EN 408-009          ADVANCED CREATIVE WRITING    TR 12:30-1:45            Addington

Literary Journalism

No Description Submitted

Prerequisites: EN 200 and EN 301 and EN 303


EN 408-010                ADVANCED CREATIVE WRITING          T 2:00-4:30                 Behn

The Poet’s Toolbox

This is a chance to get up close and personal with how language can be used in poetry, and increase your ability to make varying poetic “moves” that allow your poetry to expand into new realms. We’ll spend about equal time with formal verse (getting familiar with meter, many kinds of rhyme, some fixed forms from English and other languages—and contemporary examples that really change up those forms) and tools that can be used to expand the possibilities of free verse (patterns of repetition and of image-making, figures of speech, rhetorical shapes that whole poems can take, found forms, erasures, uses of the “page,” etc.). You’ll gain a better ear for poetry, and end up with a portfolio of poems that dazzle the reader with all that you can do.

Prerequisites: EN 200 and EN 301 and EN 303


EN 408-011                ADVANCED CREATIVE WRITING          TR 12:30-1:45            Wyatt

Writing Trauma (Creative Nonfiction)

Writing about trauma is a crucial way for those who have experienced it to share their story in order to help others and themselves. However, many writers struggle with the best way to write their own harrowing stories. It can be difficult to honor your own journey without causing emotional strife to yourself or isolating others. For this course, we will read creative non-fiction books and essays that have traumatic events at their core. We will read Hunger by Roxane Gay, Tiny Beautiful Things by Cheryl Strayed and others. Students will develop their own personal style and focus by doing a number of writing exercises, but will also explore many readings within the genre to gain a better understanding of writing about trauma. Students will write and workshop pieces of their own work and exchange lively discussion about the class readings. Though many of the subjects will be difficult, students will have a working foundation on how to write about the difficult topics.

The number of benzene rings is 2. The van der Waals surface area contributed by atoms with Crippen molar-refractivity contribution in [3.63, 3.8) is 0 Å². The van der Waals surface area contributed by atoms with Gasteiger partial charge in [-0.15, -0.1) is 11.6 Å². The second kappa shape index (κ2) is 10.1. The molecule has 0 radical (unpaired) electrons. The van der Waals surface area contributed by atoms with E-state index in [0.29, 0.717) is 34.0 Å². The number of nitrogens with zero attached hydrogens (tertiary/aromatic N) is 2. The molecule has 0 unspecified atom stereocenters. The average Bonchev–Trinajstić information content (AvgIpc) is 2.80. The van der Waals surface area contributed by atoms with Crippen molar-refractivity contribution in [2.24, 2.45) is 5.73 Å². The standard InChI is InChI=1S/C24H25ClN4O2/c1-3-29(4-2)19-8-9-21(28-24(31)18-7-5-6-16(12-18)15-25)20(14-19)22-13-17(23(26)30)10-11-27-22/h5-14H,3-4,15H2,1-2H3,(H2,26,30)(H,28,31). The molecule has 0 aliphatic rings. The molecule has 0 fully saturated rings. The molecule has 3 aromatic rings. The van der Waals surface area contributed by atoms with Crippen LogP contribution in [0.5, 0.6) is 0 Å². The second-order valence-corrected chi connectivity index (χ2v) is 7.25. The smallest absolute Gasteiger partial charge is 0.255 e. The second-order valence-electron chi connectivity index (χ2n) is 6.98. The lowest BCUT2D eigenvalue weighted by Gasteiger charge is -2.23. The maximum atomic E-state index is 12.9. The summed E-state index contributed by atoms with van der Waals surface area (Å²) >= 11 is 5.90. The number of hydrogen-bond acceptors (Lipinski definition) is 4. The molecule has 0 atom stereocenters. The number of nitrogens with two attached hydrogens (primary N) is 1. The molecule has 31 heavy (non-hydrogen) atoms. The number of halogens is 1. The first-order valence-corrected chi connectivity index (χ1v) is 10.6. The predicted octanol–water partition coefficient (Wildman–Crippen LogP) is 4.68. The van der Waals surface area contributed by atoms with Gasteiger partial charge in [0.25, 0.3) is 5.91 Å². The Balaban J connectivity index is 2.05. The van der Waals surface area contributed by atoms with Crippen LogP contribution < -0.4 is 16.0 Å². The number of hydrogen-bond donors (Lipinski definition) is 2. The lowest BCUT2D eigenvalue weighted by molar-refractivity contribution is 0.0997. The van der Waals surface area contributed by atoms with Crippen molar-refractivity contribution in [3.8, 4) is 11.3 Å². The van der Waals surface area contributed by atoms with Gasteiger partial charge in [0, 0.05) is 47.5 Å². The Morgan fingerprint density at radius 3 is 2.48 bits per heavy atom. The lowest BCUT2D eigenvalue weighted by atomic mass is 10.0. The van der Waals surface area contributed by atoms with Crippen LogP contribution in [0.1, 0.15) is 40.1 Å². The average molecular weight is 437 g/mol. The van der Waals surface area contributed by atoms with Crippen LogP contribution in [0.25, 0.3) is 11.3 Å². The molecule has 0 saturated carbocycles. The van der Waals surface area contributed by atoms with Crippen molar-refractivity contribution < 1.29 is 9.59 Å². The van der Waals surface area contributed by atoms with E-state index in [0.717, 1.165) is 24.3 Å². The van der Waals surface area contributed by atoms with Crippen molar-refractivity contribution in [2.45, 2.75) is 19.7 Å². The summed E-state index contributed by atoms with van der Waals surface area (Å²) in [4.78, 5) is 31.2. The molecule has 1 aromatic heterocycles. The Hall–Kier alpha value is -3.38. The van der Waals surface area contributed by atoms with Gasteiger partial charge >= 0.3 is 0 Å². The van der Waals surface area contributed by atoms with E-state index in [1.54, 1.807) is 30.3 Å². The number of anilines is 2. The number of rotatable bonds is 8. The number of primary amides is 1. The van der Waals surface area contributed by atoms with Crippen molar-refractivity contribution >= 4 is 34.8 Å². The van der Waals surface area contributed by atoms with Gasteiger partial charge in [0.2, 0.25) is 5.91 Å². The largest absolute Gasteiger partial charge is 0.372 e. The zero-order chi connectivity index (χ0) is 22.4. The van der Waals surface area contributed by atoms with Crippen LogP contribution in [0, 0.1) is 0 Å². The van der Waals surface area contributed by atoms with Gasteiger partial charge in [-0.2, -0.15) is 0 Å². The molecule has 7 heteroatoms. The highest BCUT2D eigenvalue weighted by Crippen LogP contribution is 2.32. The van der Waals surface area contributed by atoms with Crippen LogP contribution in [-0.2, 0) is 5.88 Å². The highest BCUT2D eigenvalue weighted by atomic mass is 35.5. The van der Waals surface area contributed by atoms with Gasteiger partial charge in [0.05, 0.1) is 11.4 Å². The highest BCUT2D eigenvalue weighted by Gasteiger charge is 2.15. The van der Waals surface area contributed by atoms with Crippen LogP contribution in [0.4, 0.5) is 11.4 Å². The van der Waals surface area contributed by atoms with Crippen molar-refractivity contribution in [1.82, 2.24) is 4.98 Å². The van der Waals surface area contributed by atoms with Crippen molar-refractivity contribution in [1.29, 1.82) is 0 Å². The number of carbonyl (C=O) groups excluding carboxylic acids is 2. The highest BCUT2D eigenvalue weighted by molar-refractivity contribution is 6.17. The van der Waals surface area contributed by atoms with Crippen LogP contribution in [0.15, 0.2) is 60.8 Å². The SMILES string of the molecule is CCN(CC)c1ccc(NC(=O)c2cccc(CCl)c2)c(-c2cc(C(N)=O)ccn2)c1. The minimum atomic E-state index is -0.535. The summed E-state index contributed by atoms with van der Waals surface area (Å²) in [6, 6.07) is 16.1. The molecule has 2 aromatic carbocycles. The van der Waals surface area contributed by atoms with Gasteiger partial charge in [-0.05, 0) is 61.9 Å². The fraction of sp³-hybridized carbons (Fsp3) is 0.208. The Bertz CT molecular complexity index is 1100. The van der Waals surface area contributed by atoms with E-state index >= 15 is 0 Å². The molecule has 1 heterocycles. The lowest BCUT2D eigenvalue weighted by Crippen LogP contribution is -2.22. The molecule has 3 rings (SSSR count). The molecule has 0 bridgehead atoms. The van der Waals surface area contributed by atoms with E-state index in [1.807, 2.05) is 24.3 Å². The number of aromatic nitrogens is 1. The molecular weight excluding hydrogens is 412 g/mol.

Prerequisites: EN 200 and EN 301 and EN 303


EN 408-012                ADVANCED CREATIVE WRITING          TR 2:00-3:15     A McWaters

The Graphic Novel

This class will explore the dynamic relationship of visual and verbal via the rapidly growing and increasingly influential world of graphic novels. Beginning with the literary and historic precedents of the genre, we will move through a series of works that show the range of artistic and storytelling approaches to such common cultural themes as sexuality, class, race, violence, religion and politics. With all these resources at hand, we will seek the best expressions of madness and happiness that writing + illustration may hold for the individual writers enrolled. Come as you are, whatever your level of drawing skill, whatever your prior knowledge of comics. This class will be a place to experiment with the form, from weekly visual exercises ranging from collage to self-portraiture, to the eventual collaborative creation of a graphic novel/comic of your own.

Prerequisites: EN 200 and EN 301 and EN 303